On a pedal harp you would have to kneel down or something to rest your left arm on the board, Maria.
With the right arm, you’re not actually pressing the arm on the soundboard, it just touches it. In any method your arm needs to support the hand in order for you to have the fullest range of motion for your fingers and for moving up and down the range of strings. If it doesn’t, the weight of your arm pulls your fingers away from where you want them to be and you’re working against yourself.
If you actually press on the edge of the soundboard as I’ve seen beginners and self-taught harpists do sometimes, you’re asking for trouble eventually from compressing the carpal and/or ulnar tunnels.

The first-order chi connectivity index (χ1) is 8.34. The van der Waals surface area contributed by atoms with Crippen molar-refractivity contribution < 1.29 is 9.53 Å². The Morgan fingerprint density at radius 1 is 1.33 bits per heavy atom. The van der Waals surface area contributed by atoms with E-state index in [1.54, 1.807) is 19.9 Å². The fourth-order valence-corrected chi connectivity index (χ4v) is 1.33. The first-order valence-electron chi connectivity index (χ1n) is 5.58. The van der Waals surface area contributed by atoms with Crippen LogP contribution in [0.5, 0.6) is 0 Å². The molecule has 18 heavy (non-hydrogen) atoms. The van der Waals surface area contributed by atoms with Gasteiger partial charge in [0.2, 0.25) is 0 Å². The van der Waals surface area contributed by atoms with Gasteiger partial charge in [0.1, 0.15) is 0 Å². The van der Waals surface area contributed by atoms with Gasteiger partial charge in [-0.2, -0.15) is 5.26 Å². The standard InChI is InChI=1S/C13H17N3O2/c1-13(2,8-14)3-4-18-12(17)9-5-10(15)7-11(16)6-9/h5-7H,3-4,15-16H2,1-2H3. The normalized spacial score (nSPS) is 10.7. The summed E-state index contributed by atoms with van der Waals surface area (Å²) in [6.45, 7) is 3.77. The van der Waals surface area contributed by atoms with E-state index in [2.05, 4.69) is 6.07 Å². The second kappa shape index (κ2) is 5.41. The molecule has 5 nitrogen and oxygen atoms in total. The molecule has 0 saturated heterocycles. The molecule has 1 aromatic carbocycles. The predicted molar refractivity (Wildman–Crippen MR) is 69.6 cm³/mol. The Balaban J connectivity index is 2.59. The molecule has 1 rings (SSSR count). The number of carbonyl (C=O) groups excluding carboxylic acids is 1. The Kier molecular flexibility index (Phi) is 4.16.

If your left arm is touching the soundboard on a pedal harp that’s the right size for you (there may be exceptions with tiny people playing very big harps, for example), you generally aren’t giving the hand the support it needs, and you almost certainly aren’t playing in the optimum area of the strings (unless you’re doing a special effect or something.)